Dioscorea is a large genus of more than 600 species in the Dioscoreaceae family. The genus has a world-wide distribution, many with tubers that are economically important (D. alata D. esculenta D. japonica, D. polystachya, etc.). They produce large (sometimes huge) tubers that can be situated below or above the soil. Some of the more commonly grown ornamental species have caudeces, which brings into question if they could be considered a geophyte. We include those species here based on the criteria that we have set up on the What is a Bulb? page.
Dioscorea discolor is from Ecuador and Brazil and has nicely colored leaves. The tubers should be planted in a rich medium that is well drained. Give the plants part to full sun, depending on your location, and plenty of water as it is a thirsty tropical plant. Nhu Nguyen grows this plant on a sunny south facing windowsill. When the leaves have died down, drop watering and allow the tubers to dry out almost completely. When spring arrives, resume watering. Photos 1-2 taken by Tarcísio Eduardo Raduenz shows an almost completely green form. Photos 3-6 by Nhu Nguyen show a mottled leaf form, a beautiful magenta-red backside, the upper and lower portion of the tubers with distinctive warts found in the genus.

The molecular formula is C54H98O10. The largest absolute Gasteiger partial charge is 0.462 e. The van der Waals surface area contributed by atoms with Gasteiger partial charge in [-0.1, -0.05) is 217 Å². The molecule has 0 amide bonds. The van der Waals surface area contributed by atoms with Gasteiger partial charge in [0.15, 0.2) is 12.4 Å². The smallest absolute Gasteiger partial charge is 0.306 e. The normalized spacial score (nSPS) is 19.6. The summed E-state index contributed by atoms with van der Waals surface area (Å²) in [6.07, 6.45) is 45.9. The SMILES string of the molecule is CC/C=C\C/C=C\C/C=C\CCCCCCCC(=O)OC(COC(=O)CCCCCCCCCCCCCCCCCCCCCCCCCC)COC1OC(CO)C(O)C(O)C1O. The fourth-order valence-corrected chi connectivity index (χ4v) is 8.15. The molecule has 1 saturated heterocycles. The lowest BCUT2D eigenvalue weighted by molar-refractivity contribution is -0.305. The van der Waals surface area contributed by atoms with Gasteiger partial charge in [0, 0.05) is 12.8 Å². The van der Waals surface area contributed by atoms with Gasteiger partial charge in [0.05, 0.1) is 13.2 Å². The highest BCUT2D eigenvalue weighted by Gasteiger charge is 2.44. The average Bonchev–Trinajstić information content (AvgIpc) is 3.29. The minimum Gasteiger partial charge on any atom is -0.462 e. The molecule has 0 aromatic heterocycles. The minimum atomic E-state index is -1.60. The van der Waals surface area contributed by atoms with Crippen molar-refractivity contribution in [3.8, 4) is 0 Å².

Dioscorea elephantipes is a species native to the Cape Province of South Africa. The plant grow very slowly, can live for some 70 years and produce an above-ground tuber which may reach 1 meter tall. The tuber is covered by hard gray scales which protect the starchy interior. The species can withstand temperatures from 4 °C to 40 °C. The plant need a dry summer dormancy, however they can be opportunistic grower and they decide on their own when they want to go into dormancy. Photo taken by Nhu Nguyen at the UC Botanical Garden.
Dioscorea mexicana (syn. Dioscorea macrostachya) is native to Mexico to Central America. This species seems to go dormant in winter (although this depends on individual specimens, some of which grow in winter in cultivation). The first photo shows a specimen at the UC Botanical Garden and the 2nd & 3rd shows a specimen at the Plant Conservatory, San Francisco, CA. Photos by Nhu Nguyen.
Dioscorea sylvatica var. paniculata bears massive, reticulated storage organs on the surface of the soil - the ones illustrated here average 400 mm in diameter. Vigorous, annual climbing stems can grow to as much as 4 or 5 metres in a season, however these can be trained quite comfortably around a wire hoop set in a pot when grown indoors. Male and female flowers are borne on separate plants. Photo and measurements by Rogan Roth.